There is no protection on Nauru from this behaviour because there is no Rule of Law, just arbitrary, crude and evil behaviour. ...
There are reports from Nauru that a cabinet minister was involved in a fatal motor accident that claimed a man's life and left his wife in hospital.
The man and his wife had been on a motorcycle which witnesses say was hit by the cabinet minister's car.
The accident is understood to have happened close to the government offices at Yaren.
A family friend says the funeral for the dead man was held on Thursday while his wife remains in hospital.
RNZ International has been unable to reach the Nauru police or any government agency for comment. [RNZI - 18/12/15]
A Nauru opposition MP says the government has a vendetta and has derailed legal attempts for an elected MP to get his passport back.
Mathew Batsiua, who is among four MPs charged in relation to a protest in June, says Roland Kun is the victim of a vindictive attack by the Justice Minister David Adeang. ... [RNZI - 17/12/15]
... 7:30 didn’t actually air the allegations Adeang claims it did. The program did, however, point out the following facts: when the Justice Minister’s wife burned to death on her own front lawn no evidence was collected from the scene, and the police said they were too scared of Adeang to investigate.
Oh, and the nation’s coroner was kicked off the island by Adeang before he could investigate. ... [New Matilda - 27/6/15]
“It has been two years in hell. I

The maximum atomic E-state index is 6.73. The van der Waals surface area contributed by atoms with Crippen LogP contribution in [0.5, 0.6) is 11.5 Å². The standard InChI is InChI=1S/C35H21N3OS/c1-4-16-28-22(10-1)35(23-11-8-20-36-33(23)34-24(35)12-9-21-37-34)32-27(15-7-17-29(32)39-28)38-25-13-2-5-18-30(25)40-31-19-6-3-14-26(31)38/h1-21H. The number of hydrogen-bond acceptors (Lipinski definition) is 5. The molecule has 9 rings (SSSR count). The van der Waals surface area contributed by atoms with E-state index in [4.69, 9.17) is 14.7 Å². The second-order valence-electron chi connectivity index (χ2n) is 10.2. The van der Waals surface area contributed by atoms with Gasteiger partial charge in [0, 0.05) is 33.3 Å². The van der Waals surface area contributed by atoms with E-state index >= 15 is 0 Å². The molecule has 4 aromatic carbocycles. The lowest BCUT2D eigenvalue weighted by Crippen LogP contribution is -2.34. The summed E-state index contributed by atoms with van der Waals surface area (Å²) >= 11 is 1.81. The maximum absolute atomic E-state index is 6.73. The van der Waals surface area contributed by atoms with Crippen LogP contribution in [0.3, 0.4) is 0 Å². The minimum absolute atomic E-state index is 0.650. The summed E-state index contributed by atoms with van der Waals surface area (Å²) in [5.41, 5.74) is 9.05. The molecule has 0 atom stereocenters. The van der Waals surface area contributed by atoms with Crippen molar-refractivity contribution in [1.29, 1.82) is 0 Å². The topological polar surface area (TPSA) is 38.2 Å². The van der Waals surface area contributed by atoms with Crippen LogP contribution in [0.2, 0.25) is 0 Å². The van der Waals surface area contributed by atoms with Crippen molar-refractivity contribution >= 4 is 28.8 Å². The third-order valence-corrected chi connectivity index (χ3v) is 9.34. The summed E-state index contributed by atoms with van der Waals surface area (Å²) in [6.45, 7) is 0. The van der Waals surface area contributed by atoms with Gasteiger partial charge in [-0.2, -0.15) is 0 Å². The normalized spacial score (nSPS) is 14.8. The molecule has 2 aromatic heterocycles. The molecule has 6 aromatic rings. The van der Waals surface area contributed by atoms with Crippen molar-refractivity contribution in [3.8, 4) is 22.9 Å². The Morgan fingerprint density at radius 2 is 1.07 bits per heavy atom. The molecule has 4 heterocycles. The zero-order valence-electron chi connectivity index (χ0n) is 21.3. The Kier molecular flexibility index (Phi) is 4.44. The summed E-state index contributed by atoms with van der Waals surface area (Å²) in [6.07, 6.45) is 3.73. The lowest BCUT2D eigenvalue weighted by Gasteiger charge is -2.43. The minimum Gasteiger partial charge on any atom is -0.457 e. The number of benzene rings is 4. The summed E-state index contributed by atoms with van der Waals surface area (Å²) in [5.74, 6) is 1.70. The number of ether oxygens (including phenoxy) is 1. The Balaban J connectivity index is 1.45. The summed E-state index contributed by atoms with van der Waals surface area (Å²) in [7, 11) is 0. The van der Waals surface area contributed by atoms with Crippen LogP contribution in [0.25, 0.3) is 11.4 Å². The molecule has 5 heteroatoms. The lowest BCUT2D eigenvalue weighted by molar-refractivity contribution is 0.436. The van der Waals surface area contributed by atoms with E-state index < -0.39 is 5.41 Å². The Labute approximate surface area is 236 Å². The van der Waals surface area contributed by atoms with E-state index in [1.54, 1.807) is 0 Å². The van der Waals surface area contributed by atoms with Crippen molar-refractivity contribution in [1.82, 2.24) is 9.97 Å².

don’t care about your policy, I don’t care about your politics. I am tired.
I am sick. I just want to get out of this cage. Send me away.
Hand me over to the UN. Just let me be free.” ...
A life in limbo: The refugees who fled torture only to end up incarcerated indefinitely by the Australian government on Manus Island [Guardian – 5/9/15]
Making money from misery? Disaster capitalism from the migrant crisis to
Afghanistan and Haiti [Democracy Now - 9/10/15]:
... AMY GOODMAN: I want to ask you about a place some call the Guantánamo Bay of the Pacific. The Manus Island detention center is paid for by the Australian government and run by an Australian contractor, Transfield Services, but located offshore on Papua New Guinea’s soil. The prisoners are not accused of any crimes; they’re asylum seekers from war-ravaged countries who are waiting indefinitely for their refugee status determination. Earlier this year, Democracy Now! spoke to Australian human rights lawyer Jennifer Robinson about Manus Island.